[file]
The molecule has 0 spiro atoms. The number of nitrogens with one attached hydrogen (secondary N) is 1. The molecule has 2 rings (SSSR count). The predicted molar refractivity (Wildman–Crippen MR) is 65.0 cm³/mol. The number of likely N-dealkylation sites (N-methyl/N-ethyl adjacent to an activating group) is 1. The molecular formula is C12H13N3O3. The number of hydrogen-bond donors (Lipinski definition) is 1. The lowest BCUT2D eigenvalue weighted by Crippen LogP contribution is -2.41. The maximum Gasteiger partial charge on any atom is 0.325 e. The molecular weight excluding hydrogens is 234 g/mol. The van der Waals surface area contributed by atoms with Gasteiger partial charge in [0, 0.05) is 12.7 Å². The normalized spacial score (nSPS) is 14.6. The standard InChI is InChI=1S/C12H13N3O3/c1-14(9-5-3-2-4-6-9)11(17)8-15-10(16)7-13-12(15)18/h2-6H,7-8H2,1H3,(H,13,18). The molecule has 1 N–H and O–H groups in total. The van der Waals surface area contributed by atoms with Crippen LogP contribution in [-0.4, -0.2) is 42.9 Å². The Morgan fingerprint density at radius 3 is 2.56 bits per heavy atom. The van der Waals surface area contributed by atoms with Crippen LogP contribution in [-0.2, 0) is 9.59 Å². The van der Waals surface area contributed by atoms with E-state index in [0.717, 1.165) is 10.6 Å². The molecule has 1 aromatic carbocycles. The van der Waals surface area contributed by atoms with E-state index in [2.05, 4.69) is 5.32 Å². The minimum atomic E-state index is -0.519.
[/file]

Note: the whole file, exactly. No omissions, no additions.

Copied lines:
The molecule has 0 spiro atoms. The number of nitrogens with one attached hydrogen (secondary N) is 1. The molecule has 2 rings (SSSR count). The predicted molar refractivity (Wildman–Crippen MR) is 65.0 cm³/mol. The number of likely N-dealkylation sites (N-methyl/N-ethyl adjacent to an activating group) is 1. The molecular formula is C12H13N3O3. The number of hydrogen-bond donors (Lipinski definition) is 1. The lowest BCUT2D eigenvalue weighted by Crippen LogP contribution is -2.41. The maximum Gasteiger partial charge on any atom is 0.325 e. The molecular weight excluding hydrogens is 234 g/mol. The van der Waals surface area contributed by atoms with Gasteiger partial charge in [0, 0.05) is 12.7 Å². The normalized spacial score (nSPS) is 14.6. The standard InChI is InChI=1S/C12H13N3O3/c1-14(9-5-3-2-4-6-9)11(17)8-15-10(16)7-13-12(15)18/h2-6H,7-8H2,1H3,(H,13,18). The molecule has 1 N–H and O–H groups in total. The van der Waals surface area contributed by atoms with Crippen LogP contribution in [-0.4, -0.2) is 42.9 Å². The Morgan fingerprint density at radius 3 is 2.56 bits per heavy atom. The van der Waals surface area contributed by atoms with Crippen LogP contribution in [-0.2, 0) is 9.59 Å². The van der Waals surface area contributed by atoms with E-state index in [0.717, 1.165) is 10.6 Å². The molecule has 1 aromatic carbocycles. The van der Waals surface area contributed by atoms with E-state index in [2.05, 4.69) is 5.32 Å². The minimum atomic E-state index is -0.519.